Karin never painted these stresses on her face but I finally presented my work at her hotel lobby under the harsh glare of fluorescent lights. As I unwrapped the tissue paper, I felt like a nocturnal marsupial being pulled out of its burrow, but knew that she had liked the results.
"They're quite beautiful", she remarked.
Only three words, but Karin tends to only make full comments on things that require criticism for lack of attention to detail or the harsh words of scrutiny towards conceptual vagueness. Having risen to her seemingly impossible bar, I was relieved and so was my nominator.

A few days later the opening was buzzing - the Japanese audience had taken a liking to the colour, wearability and the striking forms of much of the presented pieces, the mayor could recognise them as jewellery at least and the hosts delighted in receiving a substantial proportion of the artists.  There was twinkle in Tsubo sensei's eyes and a great cultural exchange was taking place.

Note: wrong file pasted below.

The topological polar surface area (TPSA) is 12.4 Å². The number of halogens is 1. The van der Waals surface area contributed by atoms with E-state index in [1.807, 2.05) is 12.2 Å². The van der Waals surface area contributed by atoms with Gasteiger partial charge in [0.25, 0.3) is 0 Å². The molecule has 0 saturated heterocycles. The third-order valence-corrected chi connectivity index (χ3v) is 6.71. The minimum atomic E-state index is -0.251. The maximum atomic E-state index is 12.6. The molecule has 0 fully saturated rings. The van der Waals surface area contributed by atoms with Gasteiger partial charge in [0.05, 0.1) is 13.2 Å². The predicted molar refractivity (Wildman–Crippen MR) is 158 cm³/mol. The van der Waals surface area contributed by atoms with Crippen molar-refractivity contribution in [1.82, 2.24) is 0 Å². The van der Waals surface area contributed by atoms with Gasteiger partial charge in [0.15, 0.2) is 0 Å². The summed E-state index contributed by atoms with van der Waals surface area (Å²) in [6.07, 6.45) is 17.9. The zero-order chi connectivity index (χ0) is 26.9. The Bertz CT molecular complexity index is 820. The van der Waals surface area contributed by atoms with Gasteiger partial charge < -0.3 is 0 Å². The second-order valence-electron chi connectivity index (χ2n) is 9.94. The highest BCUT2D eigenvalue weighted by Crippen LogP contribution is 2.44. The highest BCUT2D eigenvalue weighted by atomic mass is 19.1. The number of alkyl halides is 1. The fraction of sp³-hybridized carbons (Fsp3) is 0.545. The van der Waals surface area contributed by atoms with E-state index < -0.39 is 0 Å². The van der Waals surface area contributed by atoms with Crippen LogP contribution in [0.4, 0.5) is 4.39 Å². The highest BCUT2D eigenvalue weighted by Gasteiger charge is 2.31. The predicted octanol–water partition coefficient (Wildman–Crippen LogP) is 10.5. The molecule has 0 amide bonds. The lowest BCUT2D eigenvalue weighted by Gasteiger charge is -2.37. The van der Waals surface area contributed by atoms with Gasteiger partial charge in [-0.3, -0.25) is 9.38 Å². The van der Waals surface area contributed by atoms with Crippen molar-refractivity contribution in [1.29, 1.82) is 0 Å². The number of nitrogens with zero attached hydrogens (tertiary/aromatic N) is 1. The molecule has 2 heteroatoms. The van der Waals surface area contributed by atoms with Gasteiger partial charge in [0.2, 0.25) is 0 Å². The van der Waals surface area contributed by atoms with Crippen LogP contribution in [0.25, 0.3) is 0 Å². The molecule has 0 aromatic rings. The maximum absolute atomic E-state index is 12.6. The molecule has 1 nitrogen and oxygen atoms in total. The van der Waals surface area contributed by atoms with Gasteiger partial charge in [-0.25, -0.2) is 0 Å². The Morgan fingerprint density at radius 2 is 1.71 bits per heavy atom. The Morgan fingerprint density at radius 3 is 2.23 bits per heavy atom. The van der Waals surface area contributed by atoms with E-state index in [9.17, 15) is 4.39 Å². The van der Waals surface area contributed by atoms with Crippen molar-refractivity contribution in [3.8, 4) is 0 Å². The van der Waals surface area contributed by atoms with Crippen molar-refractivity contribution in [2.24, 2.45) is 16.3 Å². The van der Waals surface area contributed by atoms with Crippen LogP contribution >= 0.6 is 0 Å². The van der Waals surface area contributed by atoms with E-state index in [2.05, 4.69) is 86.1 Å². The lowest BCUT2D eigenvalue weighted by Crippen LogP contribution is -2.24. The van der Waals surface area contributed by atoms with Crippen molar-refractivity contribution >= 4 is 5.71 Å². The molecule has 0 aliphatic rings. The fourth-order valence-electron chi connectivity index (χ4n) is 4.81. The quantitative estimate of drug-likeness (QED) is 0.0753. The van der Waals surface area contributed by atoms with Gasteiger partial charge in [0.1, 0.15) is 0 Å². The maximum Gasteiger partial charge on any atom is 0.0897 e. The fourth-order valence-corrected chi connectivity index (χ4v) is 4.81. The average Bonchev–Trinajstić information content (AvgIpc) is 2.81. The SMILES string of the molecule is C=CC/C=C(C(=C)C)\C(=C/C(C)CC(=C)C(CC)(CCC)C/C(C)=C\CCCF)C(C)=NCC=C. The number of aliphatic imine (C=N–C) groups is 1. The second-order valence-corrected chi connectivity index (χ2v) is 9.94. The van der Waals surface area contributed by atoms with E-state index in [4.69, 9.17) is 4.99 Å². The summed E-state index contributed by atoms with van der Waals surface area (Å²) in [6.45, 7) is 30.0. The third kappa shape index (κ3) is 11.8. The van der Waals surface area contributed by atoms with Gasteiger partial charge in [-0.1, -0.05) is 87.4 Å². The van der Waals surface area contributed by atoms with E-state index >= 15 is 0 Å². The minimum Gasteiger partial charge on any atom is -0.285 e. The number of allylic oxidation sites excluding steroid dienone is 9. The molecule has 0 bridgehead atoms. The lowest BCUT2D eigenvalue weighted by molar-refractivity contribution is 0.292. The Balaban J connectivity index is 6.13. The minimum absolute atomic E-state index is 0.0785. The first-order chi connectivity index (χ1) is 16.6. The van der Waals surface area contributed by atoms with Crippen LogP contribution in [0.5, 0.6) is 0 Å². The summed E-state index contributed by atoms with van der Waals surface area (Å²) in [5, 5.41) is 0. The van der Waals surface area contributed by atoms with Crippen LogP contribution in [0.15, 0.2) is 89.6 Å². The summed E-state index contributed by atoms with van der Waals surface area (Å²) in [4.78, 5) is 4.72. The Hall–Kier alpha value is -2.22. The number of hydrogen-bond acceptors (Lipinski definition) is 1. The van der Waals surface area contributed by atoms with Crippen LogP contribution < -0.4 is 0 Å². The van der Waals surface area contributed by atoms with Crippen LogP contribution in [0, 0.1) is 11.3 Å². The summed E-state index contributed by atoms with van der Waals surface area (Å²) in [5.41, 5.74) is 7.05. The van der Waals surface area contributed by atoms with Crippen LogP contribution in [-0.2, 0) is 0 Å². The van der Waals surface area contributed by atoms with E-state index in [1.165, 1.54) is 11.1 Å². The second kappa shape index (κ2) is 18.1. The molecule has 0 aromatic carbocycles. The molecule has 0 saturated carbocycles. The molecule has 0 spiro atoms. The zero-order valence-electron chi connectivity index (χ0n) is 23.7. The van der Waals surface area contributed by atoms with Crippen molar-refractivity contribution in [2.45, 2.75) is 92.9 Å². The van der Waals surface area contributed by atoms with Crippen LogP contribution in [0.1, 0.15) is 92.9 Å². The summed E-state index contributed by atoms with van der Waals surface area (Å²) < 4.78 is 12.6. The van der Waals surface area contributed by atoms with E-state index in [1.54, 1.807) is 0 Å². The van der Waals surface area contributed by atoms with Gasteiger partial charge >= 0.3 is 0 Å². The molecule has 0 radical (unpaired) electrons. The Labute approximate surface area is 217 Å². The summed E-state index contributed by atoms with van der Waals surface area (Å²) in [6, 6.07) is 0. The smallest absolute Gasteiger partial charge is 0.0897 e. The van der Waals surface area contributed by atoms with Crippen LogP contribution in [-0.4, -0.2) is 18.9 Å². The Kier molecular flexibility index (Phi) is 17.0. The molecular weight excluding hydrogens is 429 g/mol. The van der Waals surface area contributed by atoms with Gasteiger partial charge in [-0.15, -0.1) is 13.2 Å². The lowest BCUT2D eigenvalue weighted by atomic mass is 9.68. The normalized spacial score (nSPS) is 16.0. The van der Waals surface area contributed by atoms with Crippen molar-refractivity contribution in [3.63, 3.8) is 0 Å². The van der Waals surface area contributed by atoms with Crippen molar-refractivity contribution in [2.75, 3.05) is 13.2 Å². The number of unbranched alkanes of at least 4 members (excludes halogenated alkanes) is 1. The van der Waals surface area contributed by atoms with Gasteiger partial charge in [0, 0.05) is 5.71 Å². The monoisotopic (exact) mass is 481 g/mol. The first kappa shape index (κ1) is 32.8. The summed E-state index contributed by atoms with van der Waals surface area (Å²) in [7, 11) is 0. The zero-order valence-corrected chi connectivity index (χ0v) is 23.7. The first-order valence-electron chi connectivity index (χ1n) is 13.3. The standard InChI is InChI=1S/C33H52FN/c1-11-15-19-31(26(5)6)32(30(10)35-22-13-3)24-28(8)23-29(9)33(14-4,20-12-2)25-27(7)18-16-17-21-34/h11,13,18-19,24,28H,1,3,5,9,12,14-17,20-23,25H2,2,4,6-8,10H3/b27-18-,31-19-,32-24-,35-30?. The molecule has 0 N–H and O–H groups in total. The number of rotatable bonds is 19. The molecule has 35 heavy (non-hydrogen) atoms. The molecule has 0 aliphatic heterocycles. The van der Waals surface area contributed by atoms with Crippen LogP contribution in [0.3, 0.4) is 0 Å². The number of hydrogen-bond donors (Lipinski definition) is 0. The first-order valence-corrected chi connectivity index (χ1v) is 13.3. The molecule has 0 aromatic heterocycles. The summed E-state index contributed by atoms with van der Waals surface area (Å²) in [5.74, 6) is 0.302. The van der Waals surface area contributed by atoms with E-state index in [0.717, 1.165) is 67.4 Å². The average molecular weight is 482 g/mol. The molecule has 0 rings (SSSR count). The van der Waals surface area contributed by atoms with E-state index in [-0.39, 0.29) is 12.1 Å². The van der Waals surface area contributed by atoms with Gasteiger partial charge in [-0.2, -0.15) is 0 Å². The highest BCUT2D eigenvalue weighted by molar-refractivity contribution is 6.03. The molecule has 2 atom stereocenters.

The Australians had made a great impression.

The first necklace below can be seen in the exhibition catalogue "By Example" published in 2010.  

For the second day, I nominate my friend and fellow university alumnus Saori Kita. whom I met when I was doing a residency at my alma mater. Strange things happen when you are with Saori - her coquettish frivolity is absolutely infectious and your whole body becomes consumed. Looking back to the JMGA conference in Perth, I entirely attribute my inability to stop giggling during the whole conference to her. By her bad influence we ticked off every Japanese girl stereotype with our incessant laughter and excitement, even getting a few laughs out of a bemused Karl Fritsch.
Furicchi (as he is known to us, but unbeknownst to him), would later be a great influence on Saori and her experimentation with rough stones and silver casting. She's recently back home in Japan after a long stint in Australia much to my pleasure. I'm glad to be ever extending my network of young jewellery artists.